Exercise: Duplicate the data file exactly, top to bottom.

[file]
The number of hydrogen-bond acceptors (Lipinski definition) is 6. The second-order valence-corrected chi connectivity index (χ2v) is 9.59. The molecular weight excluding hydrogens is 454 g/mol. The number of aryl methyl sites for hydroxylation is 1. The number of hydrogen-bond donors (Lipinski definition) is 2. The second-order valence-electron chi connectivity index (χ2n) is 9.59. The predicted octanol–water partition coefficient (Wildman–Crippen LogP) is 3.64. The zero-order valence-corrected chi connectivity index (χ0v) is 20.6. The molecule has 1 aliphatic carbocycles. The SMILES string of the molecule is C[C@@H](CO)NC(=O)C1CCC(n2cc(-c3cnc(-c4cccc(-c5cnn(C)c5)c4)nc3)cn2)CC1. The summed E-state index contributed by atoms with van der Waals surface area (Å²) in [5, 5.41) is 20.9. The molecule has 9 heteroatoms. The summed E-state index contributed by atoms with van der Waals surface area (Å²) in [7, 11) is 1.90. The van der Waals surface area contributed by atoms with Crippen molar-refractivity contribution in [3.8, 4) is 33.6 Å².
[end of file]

The number of hydrogen-bond acceptors (Lipinski definition) is 6. The second-order valence-corrected chi connectivity index (χ2v) is 9.59. The molecular weight excluding hydrogens is 454 g/mol. The number of aryl methyl sites for hydroxylation is 1. The number of hydrogen-bond donors (Lipinski definition) is 2. The second-order valence-electron chi connectivity index (χ2n) is 9.59. The predicted octanol–water partition coefficient (Wildman–Crippen LogP) is 3.64. The zero-order valence-corrected chi connectivity index (χ0v) is 20.6. The molecule has 1 aliphatic carbocycles. The SMILES string of the molecule is C[C@@H](CO)NC(=O)C1CCC(n2cc(-c3cnc(-c4cccc(-c5cnn(C)c5)c4)nc3)cn2)CC1. The summed E-state index contributed by atoms with van der Waals surface area (Å²) in [5, 5.41) is 20.9. The molecule has 9 heteroatoms. The summed E-state index contributed by atoms with van der Waals surface area (Å²) in [7, 11) is 1.90. The van der Waals surface area contributed by atoms with Crippen molar-refractivity contribution in [3.8, 4) is 33.6 Å².